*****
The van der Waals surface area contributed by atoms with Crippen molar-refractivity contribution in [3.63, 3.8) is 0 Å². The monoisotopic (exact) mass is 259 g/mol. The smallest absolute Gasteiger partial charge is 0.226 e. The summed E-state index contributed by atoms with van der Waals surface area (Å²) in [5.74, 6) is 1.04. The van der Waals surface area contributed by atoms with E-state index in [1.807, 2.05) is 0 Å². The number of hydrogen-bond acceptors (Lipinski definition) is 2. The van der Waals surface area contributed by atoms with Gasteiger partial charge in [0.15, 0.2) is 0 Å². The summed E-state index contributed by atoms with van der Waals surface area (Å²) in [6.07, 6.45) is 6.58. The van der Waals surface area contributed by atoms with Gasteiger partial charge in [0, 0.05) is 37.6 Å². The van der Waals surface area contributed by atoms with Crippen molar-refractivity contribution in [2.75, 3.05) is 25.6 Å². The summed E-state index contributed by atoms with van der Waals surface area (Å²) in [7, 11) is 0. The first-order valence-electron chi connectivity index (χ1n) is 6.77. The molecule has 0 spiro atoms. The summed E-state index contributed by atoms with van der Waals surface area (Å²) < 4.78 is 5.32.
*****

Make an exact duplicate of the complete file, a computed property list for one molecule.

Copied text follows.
The van der Waals surface area contributed by atoms with Crippen molar-refractivity contribution in [3.63, 3.8) is 0 Å². The monoisotopic (exact) mass is 259 g/mol. The smallest absolute Gasteiger partial charge is 0.226 e. The summed E-state index contributed by atoms with van der Waals surface area (Å²) in [5.74, 6) is 1.04. The van der Waals surface area contributed by atoms with E-state index in [1.807, 2.05) is 0 Å². The number of hydrogen-bond acceptors (Lipinski definition) is 2. The van der Waals surface area contributed by atoms with Gasteiger partial charge in [0.15, 0.2) is 0 Å². The summed E-state index contributed by atoms with van der Waals surface area (Å²) in [6.07, 6.45) is 6.58. The van der Waals surface area contributed by atoms with Gasteiger partial charge in [0, 0.05) is 37.6 Å². The van der Waals surface area contributed by atoms with Crippen molar-refractivity contribution in [2.75, 3.05) is 25.6 Å². The summed E-state index contributed by atoms with van der Waals surface area (Å²) in [7, 11) is 0. The first-order valence-electron chi connectivity index (χ1n) is 6.77. The molecule has 0 spiro atoms. The summed E-state index contributed by atoms with van der Waals surface area (Å²) < 4.78 is 5.32.